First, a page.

Datapages, Inc.Print this page

Martinsen, Ole1, Tore M Loseth2, John Thurmond3, Trond Lien2, Xueming Xu3, Carlos Aiken3 
(1) Norsk Hydro Research Centre, N-5020 Bergen, Norway 
(2) Norsk Hydro ASA, Bergen, Norway 
(3) University of Texas at Dallas, Richardson, TX

ABSTRACT: Beyond Outcrop Visualization: Building Reservoir and Depositional Models in a CAVE Environment

Digital mapping techniques open unprecedented possibilities for mapping surface geological features in the field. High- and low-resolution digital elevation models, orthomaps/aerial photography, very high-resolution LIDAR imaging and photorealistic models have rapidly become data types that are frequently used to achieve better data overview and feedback. However, these data are mostly utilized for visualization purposes and not properly combined with subsurface data to produce field-scale three-dimensional models of particular depositional environments. In addition, most outcrop data types need to be visualized on personal computers in two dimensions, where the spatial context is severely reduced. 
Photorealistic models (cm-scale terrain models of outcrops draped with high-resolution digital photography) can be combined with behind-the-outcrop subsurface data such as wells, shallow seismic and ground-penetrating radar to create a full three-dimensional depositional model. These data are imported into a CAVE environment, visualized and further processed into a decimeter-scale reservoir model. The CAVE environment, where the geologist is immersed in the data, is a key factor in full utilization and appreciation of the field data. Obvious sources of error, such as miscalculations of angles and thicknesses, distortions and misconceptions about sedimentary geometries are automatically eliminated. The combination of different data types in one environment gives direct information at cm-scale on upscaling issues, lithological calibration of seismic reflectors and enhances the understanding of depositional models. Examples are provided from Carboniferous deep-water deposits in County Clare, Ireland and Ainsa, Spain. There, reservoir models are built from both a variety of depositional geometries based on photorealistic models and behind-the-outcrop data.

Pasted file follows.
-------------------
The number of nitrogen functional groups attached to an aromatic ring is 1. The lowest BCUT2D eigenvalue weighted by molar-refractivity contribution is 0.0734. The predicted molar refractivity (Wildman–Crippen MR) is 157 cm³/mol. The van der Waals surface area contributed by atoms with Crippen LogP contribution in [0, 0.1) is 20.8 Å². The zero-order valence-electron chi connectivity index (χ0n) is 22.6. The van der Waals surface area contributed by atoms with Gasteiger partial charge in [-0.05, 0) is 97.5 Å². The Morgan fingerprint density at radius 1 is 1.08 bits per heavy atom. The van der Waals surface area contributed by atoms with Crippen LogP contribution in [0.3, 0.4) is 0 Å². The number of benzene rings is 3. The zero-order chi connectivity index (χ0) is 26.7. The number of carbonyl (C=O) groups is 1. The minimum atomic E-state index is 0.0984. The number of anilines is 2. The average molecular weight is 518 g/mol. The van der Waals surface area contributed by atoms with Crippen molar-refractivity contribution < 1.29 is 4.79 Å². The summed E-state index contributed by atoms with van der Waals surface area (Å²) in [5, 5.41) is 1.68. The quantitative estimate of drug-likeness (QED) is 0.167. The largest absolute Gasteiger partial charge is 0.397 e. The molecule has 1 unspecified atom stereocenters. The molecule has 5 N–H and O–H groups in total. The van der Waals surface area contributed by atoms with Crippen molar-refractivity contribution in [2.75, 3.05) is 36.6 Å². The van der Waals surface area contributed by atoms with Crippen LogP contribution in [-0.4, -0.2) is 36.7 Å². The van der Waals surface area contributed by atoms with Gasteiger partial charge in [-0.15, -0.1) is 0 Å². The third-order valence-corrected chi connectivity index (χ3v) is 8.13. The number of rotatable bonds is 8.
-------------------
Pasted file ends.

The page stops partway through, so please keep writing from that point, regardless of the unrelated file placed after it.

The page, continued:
AAPG Search and Discovery Article #90026©2004 AAPG Annual Meeting, Dallas, Texas, April 18-21, 2004.